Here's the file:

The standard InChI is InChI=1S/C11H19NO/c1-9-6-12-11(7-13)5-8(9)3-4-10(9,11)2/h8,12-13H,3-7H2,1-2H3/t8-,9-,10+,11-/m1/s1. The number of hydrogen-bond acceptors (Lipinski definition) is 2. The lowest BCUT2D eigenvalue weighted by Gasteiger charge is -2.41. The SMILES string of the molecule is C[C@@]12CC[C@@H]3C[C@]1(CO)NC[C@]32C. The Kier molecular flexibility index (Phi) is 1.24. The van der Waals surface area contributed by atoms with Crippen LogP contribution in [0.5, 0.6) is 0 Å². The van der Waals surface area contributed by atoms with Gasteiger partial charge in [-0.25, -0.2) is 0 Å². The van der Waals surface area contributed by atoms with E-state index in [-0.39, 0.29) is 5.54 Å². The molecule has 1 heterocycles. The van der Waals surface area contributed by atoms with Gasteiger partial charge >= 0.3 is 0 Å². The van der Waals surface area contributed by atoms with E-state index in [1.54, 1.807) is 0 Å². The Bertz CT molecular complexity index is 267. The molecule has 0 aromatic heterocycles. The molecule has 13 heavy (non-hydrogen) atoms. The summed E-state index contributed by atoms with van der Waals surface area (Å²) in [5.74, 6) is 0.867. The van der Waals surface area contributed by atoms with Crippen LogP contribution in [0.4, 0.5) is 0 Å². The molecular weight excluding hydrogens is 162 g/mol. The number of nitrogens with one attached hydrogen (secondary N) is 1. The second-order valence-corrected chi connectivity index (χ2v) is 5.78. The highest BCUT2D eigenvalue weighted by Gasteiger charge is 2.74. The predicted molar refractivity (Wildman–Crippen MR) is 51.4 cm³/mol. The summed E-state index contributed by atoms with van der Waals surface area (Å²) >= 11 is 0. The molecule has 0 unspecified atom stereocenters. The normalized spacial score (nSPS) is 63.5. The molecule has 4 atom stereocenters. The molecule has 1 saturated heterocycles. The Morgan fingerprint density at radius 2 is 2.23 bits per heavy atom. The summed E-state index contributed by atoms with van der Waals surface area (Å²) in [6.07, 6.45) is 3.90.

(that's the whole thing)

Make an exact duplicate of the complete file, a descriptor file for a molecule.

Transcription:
The standard InChI is InChI=1S/C11H19NO/c1-9-6-12-11(7-13)5-8(9)3-4-10(9,11)2/h8,12-13H,3-7H2,1-2H3/t8-,9-,10+,11-/m1/s1. The number of hydrogen-bond acceptors (Lipinski definition) is 2. The lowest BCUT2D eigenvalue weighted by Gasteiger charge is -2.41. The SMILES string of the molecule is C[C@@]12CC[C@@H]3C[C@]1(CO)NC[C@]32C. The Kier molecular flexibility index (Phi) is 1.24. The van der Waals surface area contributed by atoms with Crippen LogP contribution in [0.5, 0.6) is 0 Å². The van der Waals surface area contributed by atoms with Gasteiger partial charge in [-0.25, -0.2) is 0 Å². The van der Waals surface area contributed by atoms with E-state index in [-0.39, 0.29) is 5.54 Å². The molecule has 1 heterocycles. The van der Waals surface area contributed by atoms with Gasteiger partial charge >= 0.3 is 0 Å². The van der Waals surface area contributed by atoms with E-state index in [1.54, 1.807) is 0 Å². The Bertz CT molecular complexity index is 267. The molecule has 0 aromatic heterocycles. The molecule has 13 heavy (non-hydrogen) atoms. The summed E-state index contributed by atoms with van der Waals surface area (Å²) in [5.74, 6) is 0.867. The van der Waals surface area contributed by atoms with Crippen LogP contribution in [0.4, 0.5) is 0 Å². The molecular weight excluding hydrogens is 162 g/mol. The number of nitrogens with one attached hydrogen (secondary N) is 1. The second-order valence-corrected chi connectivity index (χ2v) is 5.78. The highest BCUT2D eigenvalue weighted by Gasteiger charge is 2.74. The predicted molar refractivity (Wildman–Crippen MR) is 51.4 cm³/mol. The summed E-state index contributed by atoms with van der Waals surface area (Å²) >= 11 is 0. The molecule has 0 unspecified atom stereocenters. The normalized spacial score (nSPS) is 63.5. The molecule has 4 atom stereocenters. The molecule has 1 saturated heterocycles. The Morgan fingerprint density at radius 2 is 2.23 bits per heavy atom. The summed E-state index contributed by atoms with van der Waals surface area (Å²) in [6.07, 6.45) is 3.90.